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Why I Am A Christian, Part 1

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I was born and raised a Christian, so I started out with one strike against me. How hard it is for the rich to enter the kingdom of heaven! I was better than other kids: didn’t cuss, didn’t dance, didn’t smoke, didn’t drink. But I didn’t want to be defined by what I didn’t do. And I couldn’t quell the tremulous feeling that I wasn’t really better. I was fortunate that my parents were not hypocrites. They really believed in Jesus and really acted on their faith. They taught us kids to do the same, but it was hard, terrible hard.

I wanted to be like other kids. I was afraid of being different.

I didn’t want anyone to know I was a Christian. I hid it as best I could without actually sinning. I laughed at coarse jokes but never told them. I excelled at bitter sarcasm. I devoted myself to the study of arcane subjects. I taught myself how to use a slide rule. I taught myself the syllogisms of classical logic. I taught myself propositional calculus and devoured the meagre store of science fiction books in the town library. Isaac Asimov was my hero; I didn’t know he was an atheist.

During the summer of 1970 the Jesus Movement came to our town. We met in an old train depot and sat on beanbag chairs and cushions. We used discarded cable spools for tables. We drank pop and ate chips and called the place a coffeehouse because it sounded cool. We were caught up in the genuine presence of God, who was pouring out his Spirit. Everybody prayed and sang and swayed to the folksy sound of acoustic guitars. The girls wore beads and long skirts, and the boys wore chains and long hair.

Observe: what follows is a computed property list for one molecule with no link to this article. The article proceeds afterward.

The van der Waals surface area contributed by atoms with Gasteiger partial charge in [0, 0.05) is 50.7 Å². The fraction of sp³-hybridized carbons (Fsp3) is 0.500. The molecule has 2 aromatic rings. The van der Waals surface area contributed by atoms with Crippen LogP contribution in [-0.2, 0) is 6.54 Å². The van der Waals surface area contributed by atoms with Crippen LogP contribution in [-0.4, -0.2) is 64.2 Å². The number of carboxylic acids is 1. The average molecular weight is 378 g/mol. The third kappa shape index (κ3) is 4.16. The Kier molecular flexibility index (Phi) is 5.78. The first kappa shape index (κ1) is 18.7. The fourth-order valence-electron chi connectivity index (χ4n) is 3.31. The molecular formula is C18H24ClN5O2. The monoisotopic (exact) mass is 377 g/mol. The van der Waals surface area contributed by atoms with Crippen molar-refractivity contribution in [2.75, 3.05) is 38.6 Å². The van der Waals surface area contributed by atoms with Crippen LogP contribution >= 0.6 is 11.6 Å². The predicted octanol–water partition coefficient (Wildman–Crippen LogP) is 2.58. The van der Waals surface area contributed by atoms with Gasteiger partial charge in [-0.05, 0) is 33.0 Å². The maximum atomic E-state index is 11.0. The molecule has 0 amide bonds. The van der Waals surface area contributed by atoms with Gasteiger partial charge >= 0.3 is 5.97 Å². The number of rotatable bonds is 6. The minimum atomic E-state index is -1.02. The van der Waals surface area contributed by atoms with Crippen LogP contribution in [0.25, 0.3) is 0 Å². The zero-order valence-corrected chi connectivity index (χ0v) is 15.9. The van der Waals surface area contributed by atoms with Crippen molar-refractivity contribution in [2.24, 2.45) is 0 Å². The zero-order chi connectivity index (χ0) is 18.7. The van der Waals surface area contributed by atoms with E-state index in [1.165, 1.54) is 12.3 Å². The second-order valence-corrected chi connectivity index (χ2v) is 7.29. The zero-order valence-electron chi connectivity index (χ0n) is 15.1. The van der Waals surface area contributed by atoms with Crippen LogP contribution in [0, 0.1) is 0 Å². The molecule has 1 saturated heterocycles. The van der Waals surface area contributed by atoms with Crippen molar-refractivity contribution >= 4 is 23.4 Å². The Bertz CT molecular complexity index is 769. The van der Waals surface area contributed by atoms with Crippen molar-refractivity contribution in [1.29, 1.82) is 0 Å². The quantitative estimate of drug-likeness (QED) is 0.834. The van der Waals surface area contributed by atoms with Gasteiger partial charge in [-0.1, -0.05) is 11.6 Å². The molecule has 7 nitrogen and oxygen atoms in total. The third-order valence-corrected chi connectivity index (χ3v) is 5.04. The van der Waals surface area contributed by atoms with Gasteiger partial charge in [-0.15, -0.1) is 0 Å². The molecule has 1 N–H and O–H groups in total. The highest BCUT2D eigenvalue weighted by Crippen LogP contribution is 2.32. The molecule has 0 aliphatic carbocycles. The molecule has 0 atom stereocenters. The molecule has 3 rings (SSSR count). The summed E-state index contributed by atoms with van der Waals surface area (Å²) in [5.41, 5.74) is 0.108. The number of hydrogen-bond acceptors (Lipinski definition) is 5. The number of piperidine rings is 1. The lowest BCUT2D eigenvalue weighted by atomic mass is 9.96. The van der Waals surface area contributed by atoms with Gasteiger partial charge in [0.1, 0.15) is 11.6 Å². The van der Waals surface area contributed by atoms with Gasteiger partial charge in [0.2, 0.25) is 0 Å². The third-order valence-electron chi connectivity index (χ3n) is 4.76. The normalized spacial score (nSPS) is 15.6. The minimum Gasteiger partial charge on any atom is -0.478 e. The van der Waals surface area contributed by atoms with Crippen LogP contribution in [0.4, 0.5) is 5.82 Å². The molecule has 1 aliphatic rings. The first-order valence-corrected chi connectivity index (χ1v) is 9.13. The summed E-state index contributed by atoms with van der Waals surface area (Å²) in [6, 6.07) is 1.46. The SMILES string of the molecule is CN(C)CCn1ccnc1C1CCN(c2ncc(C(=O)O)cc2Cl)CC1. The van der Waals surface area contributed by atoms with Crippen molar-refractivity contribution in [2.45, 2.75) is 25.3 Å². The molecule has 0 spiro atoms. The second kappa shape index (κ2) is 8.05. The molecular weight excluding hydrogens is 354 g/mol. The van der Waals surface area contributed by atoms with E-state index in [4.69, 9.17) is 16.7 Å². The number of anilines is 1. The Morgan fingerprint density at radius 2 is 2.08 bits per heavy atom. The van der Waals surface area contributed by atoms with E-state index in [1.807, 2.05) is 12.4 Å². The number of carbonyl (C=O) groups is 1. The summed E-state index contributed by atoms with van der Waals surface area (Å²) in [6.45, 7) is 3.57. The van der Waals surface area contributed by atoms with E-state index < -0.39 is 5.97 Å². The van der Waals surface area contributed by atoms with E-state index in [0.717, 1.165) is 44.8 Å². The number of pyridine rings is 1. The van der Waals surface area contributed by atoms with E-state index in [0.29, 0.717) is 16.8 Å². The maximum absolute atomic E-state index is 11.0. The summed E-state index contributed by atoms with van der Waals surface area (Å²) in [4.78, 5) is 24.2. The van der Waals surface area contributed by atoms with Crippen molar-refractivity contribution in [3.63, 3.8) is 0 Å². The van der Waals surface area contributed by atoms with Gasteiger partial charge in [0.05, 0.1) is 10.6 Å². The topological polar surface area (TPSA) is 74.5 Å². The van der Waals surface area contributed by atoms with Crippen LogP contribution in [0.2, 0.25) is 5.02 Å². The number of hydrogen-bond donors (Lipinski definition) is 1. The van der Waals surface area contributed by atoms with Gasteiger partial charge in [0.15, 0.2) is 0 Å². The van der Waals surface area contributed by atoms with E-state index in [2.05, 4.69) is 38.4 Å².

I met Jesus again that summer. He was just a regular guy in sandals and dusty jeans. But he said the most amazing things:

You’ve heard it said, “Love your neighbor and hate your enemies,” but I tell you love your enemies. Do good to those who persecute you, and pray for those who abuse you.

You’ve heard it said, “Do not murder,” but I tell you that anyone who hates his brother has committed murder in his heart.

You’ve heard it said, “Do not commit adultery,” but I tell you that anyone who looks with desire at a woman has already committed adultery in his heart.

He kept saying, “It’s not about following rules; it’s about your attitude. Your heart matters more than your dos and don’ts.”

So I gave my soul to him again. I lost some of my fear. I gained a newfound joy. I stopped performing. I started living. I was 15.

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Achieving Dreams

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Yesterday as I was taking Nelly to a friends house for a sleepover party, she was singing a song from Disney’s Cinderella:

No matter how your heart is grieving
If you keep on believing
The dream that you wish will come true.

“Do you belive that?” I asked.

“Yes,” she said firmly.

“But it’s not true.”

“Yes it is.”

“No,” I said. “There are people all over the world whose dreams don’t come true no matter how much they believe.”

“Well,” she said. “It’s true in Disneyland.”

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Father of Waters

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As I was driving Belinda and Nelly to church this Mother’s Day, we crossed the Mississippi River, and Belinda remarked that the water was high. Nelly wanted to know how the river could flood when there was nothing to keep the water from flowing downriver.

“Where does the water come from?” I asked.

“God?” she ventured.

“Yes,” I said, “but I was asking a scientific question, not a religious one.”

“From snow?” she said with a little more assurance.

“Yes,” I said, “and rain. This time of year there’s a lot of rain and not much snow melt.”

“Is the Mississippi the longest river in the United States?”

“I think so.” I turned to Belinda. “Isn’t it the longest?” I asked. Then I thought of the Missouri meandering over the plains states into Montana. “Unless the Missouri…,”

“No,” said Belinda. “I’m sure the Mississippi is the longest. It’s a very important river.”

“Why isn’t it called the Minnesota?” Nelly asked. “It starts in Minnesota.”

“Do you know what ‘Mississippi’ means in the Indian language it comes from?”

“No.”

“It means ‘Father of Waters.’

“Oh,” said Belinda playfully. “Then it should be Misterssippi.”

By the way, the Missouri really is the longest river at 2341 mi, 21 miles longer than the Mississippi. See here for more.

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